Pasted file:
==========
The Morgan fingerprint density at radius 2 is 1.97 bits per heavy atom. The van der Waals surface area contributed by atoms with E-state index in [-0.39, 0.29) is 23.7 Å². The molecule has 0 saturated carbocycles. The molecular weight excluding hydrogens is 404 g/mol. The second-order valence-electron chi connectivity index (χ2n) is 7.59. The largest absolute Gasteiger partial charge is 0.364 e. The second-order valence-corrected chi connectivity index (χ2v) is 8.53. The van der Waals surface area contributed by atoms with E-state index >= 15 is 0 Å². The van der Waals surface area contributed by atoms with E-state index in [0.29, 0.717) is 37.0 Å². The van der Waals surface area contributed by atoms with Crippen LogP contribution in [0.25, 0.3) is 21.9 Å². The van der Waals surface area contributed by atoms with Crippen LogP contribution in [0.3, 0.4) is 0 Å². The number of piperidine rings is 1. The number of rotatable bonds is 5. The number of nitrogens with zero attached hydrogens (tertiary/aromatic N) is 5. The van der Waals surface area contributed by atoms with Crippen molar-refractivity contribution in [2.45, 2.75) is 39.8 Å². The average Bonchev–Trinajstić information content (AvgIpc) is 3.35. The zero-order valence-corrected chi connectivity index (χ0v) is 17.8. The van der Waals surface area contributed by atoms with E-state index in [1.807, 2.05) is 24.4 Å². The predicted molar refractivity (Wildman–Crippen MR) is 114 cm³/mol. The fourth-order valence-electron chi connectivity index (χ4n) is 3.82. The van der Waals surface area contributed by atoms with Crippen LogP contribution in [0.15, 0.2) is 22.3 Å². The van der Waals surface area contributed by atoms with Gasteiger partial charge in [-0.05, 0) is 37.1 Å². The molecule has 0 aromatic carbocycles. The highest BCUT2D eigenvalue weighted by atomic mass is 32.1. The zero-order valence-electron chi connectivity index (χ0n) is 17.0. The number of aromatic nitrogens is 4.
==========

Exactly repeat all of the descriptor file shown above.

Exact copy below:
The Morgan fingerprint density at radius 2 is 1.97 bits per heavy atom. The van der Waals surface area contributed by atoms with E-state index in [-0.39, 0.29) is 23.7 Å². The molecule has 0 saturated carbocycles. The molecular weight excluding hydrogens is 404 g/mol. The second-order valence-electron chi connectivity index (χ2n) is 7.59. The largest absolute Gasteiger partial charge is 0.364 e. The second-order valence-corrected chi connectivity index (χ2v) is 8.53. The van der Waals surface area contributed by atoms with E-state index >= 15 is 0 Å². The van der Waals surface area contributed by atoms with E-state index in [0.29, 0.717) is 37.0 Å². The van der Waals surface area contributed by atoms with Crippen LogP contribution in [0.25, 0.3) is 21.9 Å². The van der Waals surface area contributed by atoms with Crippen LogP contribution in [0.3, 0.4) is 0 Å². The number of piperidine rings is 1. The number of rotatable bonds is 5. The number of nitrogens with zero attached hydrogens (tertiary/aromatic N) is 5. The van der Waals surface area contributed by atoms with Crippen molar-refractivity contribution in [2.45, 2.75) is 39.8 Å². The average Bonchev–Trinajstić information content (AvgIpc) is 3.35. The zero-order valence-corrected chi connectivity index (χ0v) is 17.8. The van der Waals surface area contributed by atoms with E-state index in [1.807, 2.05) is 24.4 Å². The predicted molar refractivity (Wildman–Crippen MR) is 114 cm³/mol. The fourth-order valence-electron chi connectivity index (χ4n) is 3.82. The van der Waals surface area contributed by atoms with Crippen LogP contribution in [0.15, 0.2) is 22.3 Å². The van der Waals surface area contributed by atoms with Gasteiger partial charge in [-0.05, 0) is 37.1 Å². The molecule has 0 aromatic carbocycles. The highest BCUT2D eigenvalue weighted by atomic mass is 32.1. The zero-order valence-electron chi connectivity index (χ0n) is 17.0. The number of aromatic nitrogens is 4.